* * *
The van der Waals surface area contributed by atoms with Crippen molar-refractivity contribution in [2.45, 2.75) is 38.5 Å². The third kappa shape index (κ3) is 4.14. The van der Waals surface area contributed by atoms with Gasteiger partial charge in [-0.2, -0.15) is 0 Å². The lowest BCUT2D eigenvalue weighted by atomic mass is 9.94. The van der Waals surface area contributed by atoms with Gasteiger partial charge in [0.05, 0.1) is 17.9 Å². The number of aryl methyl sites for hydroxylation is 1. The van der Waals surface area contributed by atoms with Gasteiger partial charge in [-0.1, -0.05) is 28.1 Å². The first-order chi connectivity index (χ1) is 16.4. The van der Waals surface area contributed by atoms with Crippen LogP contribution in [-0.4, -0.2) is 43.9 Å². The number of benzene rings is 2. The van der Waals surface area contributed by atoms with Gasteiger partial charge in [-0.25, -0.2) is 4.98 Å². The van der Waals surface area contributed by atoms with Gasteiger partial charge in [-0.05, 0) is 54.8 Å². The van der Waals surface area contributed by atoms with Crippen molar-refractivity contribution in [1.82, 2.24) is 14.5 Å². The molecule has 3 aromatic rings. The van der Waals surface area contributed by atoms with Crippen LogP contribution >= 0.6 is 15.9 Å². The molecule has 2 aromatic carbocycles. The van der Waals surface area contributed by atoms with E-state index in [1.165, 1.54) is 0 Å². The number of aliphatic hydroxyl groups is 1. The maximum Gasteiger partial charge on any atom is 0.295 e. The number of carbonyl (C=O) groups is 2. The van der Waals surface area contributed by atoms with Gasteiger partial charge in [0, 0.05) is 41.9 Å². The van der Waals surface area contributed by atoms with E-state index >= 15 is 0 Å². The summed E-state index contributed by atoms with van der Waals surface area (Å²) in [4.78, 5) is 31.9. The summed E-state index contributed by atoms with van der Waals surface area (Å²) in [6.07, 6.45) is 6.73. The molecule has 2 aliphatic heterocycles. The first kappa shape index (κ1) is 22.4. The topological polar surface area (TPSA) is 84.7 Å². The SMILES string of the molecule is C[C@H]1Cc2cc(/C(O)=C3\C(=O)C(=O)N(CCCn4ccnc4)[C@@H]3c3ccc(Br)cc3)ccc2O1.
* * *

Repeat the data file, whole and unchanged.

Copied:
The van der Waals surface area contributed by atoms with Crippen molar-refractivity contribution in [2.45, 2.75) is 38.5 Å². The third kappa shape index (κ3) is 4.14. The van der Waals surface area contributed by atoms with Gasteiger partial charge in [-0.2, -0.15) is 0 Å². The lowest BCUT2D eigenvalue weighted by atomic mass is 9.94. The van der Waals surface area contributed by atoms with Gasteiger partial charge in [0.05, 0.1) is 17.9 Å². The number of aryl methyl sites for hydroxylation is 1. The van der Waals surface area contributed by atoms with Gasteiger partial charge in [-0.1, -0.05) is 28.1 Å². The first-order chi connectivity index (χ1) is 16.4. The van der Waals surface area contributed by atoms with Crippen LogP contribution in [-0.4, -0.2) is 43.9 Å². The number of benzene rings is 2. The van der Waals surface area contributed by atoms with Gasteiger partial charge in [-0.25, -0.2) is 4.98 Å². The van der Waals surface area contributed by atoms with Gasteiger partial charge in [-0.05, 0) is 54.8 Å². The van der Waals surface area contributed by atoms with Crippen molar-refractivity contribution in [1.82, 2.24) is 14.5 Å². The molecule has 3 aromatic rings. The van der Waals surface area contributed by atoms with Crippen LogP contribution >= 0.6 is 15.9 Å². The molecule has 2 aromatic carbocycles. The van der Waals surface area contributed by atoms with E-state index in [1.165, 1.54) is 0 Å². The number of aliphatic hydroxyl groups is 1. The maximum Gasteiger partial charge on any atom is 0.295 e. The number of carbonyl (C=O) groups is 2. The van der Waals surface area contributed by atoms with Gasteiger partial charge in [0, 0.05) is 41.9 Å². The van der Waals surface area contributed by atoms with E-state index >= 15 is 0 Å². The summed E-state index contributed by atoms with van der Waals surface area (Å²) in [4.78, 5) is 31.9. The summed E-state index contributed by atoms with van der Waals surface area (Å²) in [6.07, 6.45) is 6.73. The molecule has 2 aliphatic heterocycles. The first kappa shape index (κ1) is 22.4. The topological polar surface area (TPSA) is 84.7 Å². The SMILES string of the molecule is C[C@H]1Cc2cc(/C(O)=C3\C(=O)C(=O)N(CCCn4ccnc4)[C@@H]3c3ccc(Br)cc3)ccc2O1.